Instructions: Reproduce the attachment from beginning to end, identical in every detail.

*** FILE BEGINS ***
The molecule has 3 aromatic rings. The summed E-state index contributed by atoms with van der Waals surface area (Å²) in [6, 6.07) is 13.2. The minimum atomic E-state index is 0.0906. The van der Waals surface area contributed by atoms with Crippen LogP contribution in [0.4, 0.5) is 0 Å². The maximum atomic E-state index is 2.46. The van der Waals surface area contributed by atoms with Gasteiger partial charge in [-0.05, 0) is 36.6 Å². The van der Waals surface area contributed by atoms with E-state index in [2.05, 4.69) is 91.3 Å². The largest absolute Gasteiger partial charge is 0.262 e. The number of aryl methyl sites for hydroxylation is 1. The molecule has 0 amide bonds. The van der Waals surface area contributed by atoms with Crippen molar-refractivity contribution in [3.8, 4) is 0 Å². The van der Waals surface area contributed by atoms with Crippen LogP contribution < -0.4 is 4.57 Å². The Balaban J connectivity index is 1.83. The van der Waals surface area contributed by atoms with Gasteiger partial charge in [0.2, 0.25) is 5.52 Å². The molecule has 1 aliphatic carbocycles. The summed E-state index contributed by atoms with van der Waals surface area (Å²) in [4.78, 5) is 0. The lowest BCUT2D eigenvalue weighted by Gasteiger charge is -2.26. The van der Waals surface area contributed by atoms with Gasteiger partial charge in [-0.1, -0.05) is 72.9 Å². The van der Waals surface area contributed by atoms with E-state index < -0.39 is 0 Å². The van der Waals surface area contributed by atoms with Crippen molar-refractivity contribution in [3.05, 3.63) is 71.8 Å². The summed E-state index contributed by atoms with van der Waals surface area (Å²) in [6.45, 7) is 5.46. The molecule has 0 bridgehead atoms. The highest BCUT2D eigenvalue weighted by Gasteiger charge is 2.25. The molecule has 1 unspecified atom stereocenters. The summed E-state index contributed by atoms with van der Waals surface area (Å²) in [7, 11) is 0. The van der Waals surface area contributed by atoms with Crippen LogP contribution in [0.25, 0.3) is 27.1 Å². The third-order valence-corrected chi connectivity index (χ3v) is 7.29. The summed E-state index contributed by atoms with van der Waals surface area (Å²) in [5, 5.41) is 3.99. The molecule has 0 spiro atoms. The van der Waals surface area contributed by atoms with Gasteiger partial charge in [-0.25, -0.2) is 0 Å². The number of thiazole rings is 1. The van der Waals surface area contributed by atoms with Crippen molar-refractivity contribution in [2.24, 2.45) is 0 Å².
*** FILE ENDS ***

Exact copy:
The molecule has 3 aromatic rings. The summed E-state index contributed by atoms with van der Waals surface area (Å²) in [6, 6.07) is 13.2. The minimum atomic E-state index is 0.0906. The van der Waals surface area contributed by atoms with Crippen LogP contribution in [0.4, 0.5) is 0 Å². The maximum atomic E-state index is 2.46. The van der Waals surface area contributed by atoms with Gasteiger partial charge in [-0.05, 0) is 36.6 Å². The van der Waals surface area contributed by atoms with E-state index in [2.05, 4.69) is 91.3 Å². The largest absolute Gasteiger partial charge is 0.262 e. The number of aryl methyl sites for hydroxylation is 1. The molecule has 0 amide bonds. The van der Waals surface area contributed by atoms with Crippen molar-refractivity contribution in [3.8, 4) is 0 Å². The van der Waals surface area contributed by atoms with Crippen LogP contribution < -0.4 is 4.57 Å². The Balaban J connectivity index is 1.83. The van der Waals surface area contributed by atoms with Gasteiger partial charge in [0.2, 0.25) is 5.52 Å². The molecule has 1 aliphatic carbocycles. The summed E-state index contributed by atoms with van der Waals surface area (Å²) in [4.78, 5) is 0. The lowest BCUT2D eigenvalue weighted by Gasteiger charge is -2.26. The van der Waals surface area contributed by atoms with Gasteiger partial charge in [-0.1, -0.05) is 72.9 Å². The van der Waals surface area contributed by atoms with E-state index < -0.39 is 0 Å². The van der Waals surface area contributed by atoms with Crippen molar-refractivity contribution in [3.05, 3.63) is 71.8 Å². The summed E-state index contributed by atoms with van der Waals surface area (Å²) in [6.45, 7) is 5.46. The molecule has 0 bridgehead atoms. The highest BCUT2D eigenvalue weighted by Gasteiger charge is 2.25. The molecule has 1 unspecified atom stereocenters. The summed E-state index contributed by atoms with van der Waals surface area (Å²) in [7, 11) is 0. The van der Waals surface area contributed by atoms with Crippen LogP contribution in [0.25, 0.3) is 27.1 Å². The third-order valence-corrected chi connectivity index (χ3v) is 7.29. The summed E-state index contributed by atoms with van der Waals surface area (Å²) in [5, 5.41) is 3.99. The molecule has 0 spiro atoms. The van der Waals surface area contributed by atoms with Gasteiger partial charge in [-0.25, -0.2) is 0 Å². The number of thiazole rings is 1. The van der Waals surface area contributed by atoms with Crippen molar-refractivity contribution in [2.24, 2.45) is 0 Å².